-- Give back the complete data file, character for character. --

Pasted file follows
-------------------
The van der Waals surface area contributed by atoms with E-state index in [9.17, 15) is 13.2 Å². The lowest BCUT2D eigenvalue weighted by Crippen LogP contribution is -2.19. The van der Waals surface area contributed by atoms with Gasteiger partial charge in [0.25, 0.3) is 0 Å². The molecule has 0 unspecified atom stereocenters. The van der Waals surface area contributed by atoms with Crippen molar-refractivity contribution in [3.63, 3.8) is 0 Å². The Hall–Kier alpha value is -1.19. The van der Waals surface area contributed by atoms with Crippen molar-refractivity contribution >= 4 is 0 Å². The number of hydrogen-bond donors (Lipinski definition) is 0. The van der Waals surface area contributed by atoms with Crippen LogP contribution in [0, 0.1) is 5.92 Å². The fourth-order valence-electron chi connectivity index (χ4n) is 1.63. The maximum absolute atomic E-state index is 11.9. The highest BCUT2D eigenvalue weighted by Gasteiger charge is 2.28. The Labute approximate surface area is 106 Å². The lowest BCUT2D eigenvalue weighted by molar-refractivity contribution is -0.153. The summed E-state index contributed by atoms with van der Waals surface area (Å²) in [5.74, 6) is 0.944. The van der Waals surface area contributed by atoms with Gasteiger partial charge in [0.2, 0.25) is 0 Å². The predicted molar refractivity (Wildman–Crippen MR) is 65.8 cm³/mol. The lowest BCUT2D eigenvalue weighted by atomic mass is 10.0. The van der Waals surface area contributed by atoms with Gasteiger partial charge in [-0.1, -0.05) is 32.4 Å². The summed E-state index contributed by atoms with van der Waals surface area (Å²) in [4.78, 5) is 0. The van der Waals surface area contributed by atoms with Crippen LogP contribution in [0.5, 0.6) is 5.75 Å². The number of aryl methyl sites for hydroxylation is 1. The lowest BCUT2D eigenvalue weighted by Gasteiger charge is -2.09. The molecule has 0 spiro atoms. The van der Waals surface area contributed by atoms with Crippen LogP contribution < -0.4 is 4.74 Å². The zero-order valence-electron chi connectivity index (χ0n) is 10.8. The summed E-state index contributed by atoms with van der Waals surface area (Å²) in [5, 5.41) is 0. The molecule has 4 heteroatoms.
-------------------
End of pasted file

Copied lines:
The van der Waals surface area contributed by atoms with E-state index in [9.17, 15) is 13.2 Å². The lowest BCUT2D eigenvalue weighted by Crippen LogP contribution is -2.19. The van der Waals surface area contributed by atoms with Gasteiger partial charge in [0.25, 0.3) is 0 Å². The molecule has 0 unspecified atom stereocenters. The van der Waals surface area contributed by atoms with Crippen molar-refractivity contribution in [3.63, 3.8) is 0 Å². The Hall–Kier alpha value is -1.19. The van der Waals surface area contributed by atoms with Crippen molar-refractivity contribution >= 4 is 0 Å². The number of hydrogen-bond donors (Lipinski definition) is 0. The van der Waals surface area contributed by atoms with Crippen LogP contribution in [0, 0.1) is 5.92 Å². The fourth-order valence-electron chi connectivity index (χ4n) is 1.63. The maximum absolute atomic E-state index is 11.9. The highest BCUT2D eigenvalue weighted by Gasteiger charge is 2.28. The Labute approximate surface area is 106 Å². The lowest BCUT2D eigenvalue weighted by molar-refractivity contribution is -0.153. The summed E-state index contributed by atoms with van der Waals surface area (Å²) in [5.74, 6) is 0.944. The van der Waals surface area contributed by atoms with Gasteiger partial charge in [0.2, 0.25) is 0 Å². The predicted molar refractivity (Wildman–Crippen MR) is 65.8 cm³/mol. The lowest BCUT2D eigenvalue weighted by atomic mass is 10.0. The van der Waals surface area contributed by atoms with Gasteiger partial charge in [-0.1, -0.05) is 32.4 Å². The summed E-state index contributed by atoms with van der Waals surface area (Å²) in [4.78, 5) is 0. The van der Waals surface area contributed by atoms with Crippen LogP contribution in [0.5, 0.6) is 5.75 Å². The number of aryl methyl sites for hydroxylation is 1. The lowest BCUT2D eigenvalue weighted by Gasteiger charge is -2.09. The molecule has 0 spiro atoms. The van der Waals surface area contributed by atoms with Crippen LogP contribution < -0.4 is 4.74 Å². The zero-order valence-electron chi connectivity index (χ0n) is 10.8. The summed E-state index contributed by atoms with van der Waals surface area (Å²) in [5, 5.41) is 0. The molecule has 4 heteroatoms.